New Who watch notes a nice little inter-play between the beginning of this story and the beginning of The Stolen Earth. Specifically, in Invasion, when the Doctor and Sarah Jane first get out of the TARDIS and find suburban London streets deserted, the Doctor speculates that this could be because it is a Sunday; while as they move around, one of the signs of strange goings-on which they encounter is an abandoned milk-float. Meanwhile in Stolen, the apparently perfectly normal scene which the Doctor and Donna see after they step out of the TARDIS is confirmed by a milkman to be part of a Saturday... but as soon as they leave, we see his float trembling as the first signs of impending disaster strike. Just one more reason why watching Classic Who and New Who alongside each other enhances both.

The random appearances of dinosaurs and (at one stage) a medieval peasant across central London also had something of the Torchwood about it (especially End of Days); while the scenes of Sarah Jane and the Doctor exploring a London empty of all but looters in the first episode reminded me of the beginning of 28 Days Later - and also gained quite a lot in terms of desolate atmosphere, I felt, from the fact that they only survive in black and white. Oh, and poor old Martin Jarvis. He played a perfectly good role as second villain, Butler - but thanks to Dead Ringers, I simply cannot take him seriously (if, that is, I ever could have done anyway). Never mind - I am sure he is laughing all the way to his next Radio 4 recording.


Third Doctor: Death to the Daleks
Between its nicely-judged location footage, its really-pretty-decent studio sets (especially in the City) and its simple-but-effective Exxilon costumes, this story definitely comes across as having vastly higher production values than Invasion.... I particularly liked the way the Exxilons were designed to blend in so well with their planet's surface topography, actually: they definitely score over the Ood for plausible adaptation to their environment.

The story is sound enough, and I appreciated the interesting things it did with the Daleks: rendering them (temporarily) impotent, forcing them to cooperate with both their most hated enemy and what they regard as primitive beings, and even eliciting sympathy a couple of times as they are hopelessly overpowered and killed. Kudos especially for the sight of the poor, hapless Dalek near the end who has allowed Sarah Jane to escape, and who spins madly round shouting "I have failed! Self-destruct!" before blowing himself to smithereens! It was also interesting to see the TARDIS temporarily deadened, and I thought that the Doctor and Bellal's progress through the traps and puzzles in the City was a lot better handled than the rush job given to the similar scenes in Pyramids of Mars.

Sarah Jane's character continues to grow beautifully. Obviously she's on an alien planet for the first time here, but although she is really, really scared when she's trapped in the darkened TARDIS console with an aggressive alien, by the middle of the second episode she is able to joke bravely in the face of danger as she and the Doctor head down the Exxilons' tunnel system to find out what nasty fate awaits them. In fact, I think it's when the Doctor smiles at this and puts his arm protectively around her that their relationship is really cemented. And, of course, there's also some nice light-hearted banter between them at the beginning, as they prepare for what they think will be a nice little trip to the planet Florana. Oh, and the sight of Pertwee here twirling a nice multi-coloured beach umbrella reminds me - is it a rule that all Doctors have to have a comedy scene with an umbrella at some point? I can certainly think of them for Two, Four and Six, while Seven goes without saying really: so only One and Five are needed for a full (Classic) house. Equivalent scenes for them on a postcard LJ comment, please.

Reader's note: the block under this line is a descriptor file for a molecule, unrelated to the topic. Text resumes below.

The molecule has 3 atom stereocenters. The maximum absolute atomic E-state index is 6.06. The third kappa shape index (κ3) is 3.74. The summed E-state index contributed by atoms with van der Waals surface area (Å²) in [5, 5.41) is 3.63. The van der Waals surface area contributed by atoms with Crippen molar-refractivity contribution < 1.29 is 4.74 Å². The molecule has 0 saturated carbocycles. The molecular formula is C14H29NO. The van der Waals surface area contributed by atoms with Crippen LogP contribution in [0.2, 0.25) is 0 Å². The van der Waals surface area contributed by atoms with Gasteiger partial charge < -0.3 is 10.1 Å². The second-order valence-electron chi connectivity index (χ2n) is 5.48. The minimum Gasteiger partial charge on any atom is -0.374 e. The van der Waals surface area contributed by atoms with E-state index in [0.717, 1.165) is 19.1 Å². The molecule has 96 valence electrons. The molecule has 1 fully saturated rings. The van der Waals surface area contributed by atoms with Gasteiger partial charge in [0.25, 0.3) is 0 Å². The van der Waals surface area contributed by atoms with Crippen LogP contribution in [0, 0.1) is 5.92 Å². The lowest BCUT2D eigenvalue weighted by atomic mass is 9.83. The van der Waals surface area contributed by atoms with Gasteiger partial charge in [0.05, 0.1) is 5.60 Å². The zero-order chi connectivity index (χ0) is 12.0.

On the down side, though, it's a bit hard to accept that the Daleks should really be vulnerable to the same plague as the human colonists, and hence suddenly have a hitherto-unmentioned driving need for Parrinium. I also Disapproved (in a stern and finger-wagging manner) of a scene in which it was suggested that the Exxilons' ancestors had taught the people of Earth how to build the stepped pyramids of Peru, and even the Doctor said that otherwise it was a mystery how such structures could have been created, when 'primitive man' clearly wasn't capable of building them. I would say, "Gah! Bad archaeology!", but frankly Bonekickers makes it look positively sane and responsible. Oh, and finally - I know that in episode four we find out that the red-and-white geometric floor inside the City is deadly, but at the end of episode three that hasn't been established yet, and hence it makes for possibly one of the worst Doctor Who cliff-hangers I've ever seen. "Behold! Our terrifying interior décor! Duh, duh, duuuhhh!" Erm - no.

Comments

( 24 comments — Leave a comment )
steer
Jul. 23rd, 2008 10:29 pm (UTC)
This is Doctor Who, not James Bond

I know what you mean but then I did say that I kind of liked that about three that he had an element of camp sixties spy kitsch.

By the way, you didn't mention the quite creepy deserted london part of dinosaurs which I think really is one of its great strengths in the first episode. That is genuinely quite startling and a bit scary -- kind of "day of the triffids".
strange_complex
Jul. 24th, 2008 08:38 am (UTC)
I did, briefly - see the last paragraph on that story, where I say how the black and white footage actually contributes to that.

(But don't worry - I don't expect people to read every word, and there won't be a test! ;-) )
steer
Jul. 24th, 2008 09:10 am (UTC)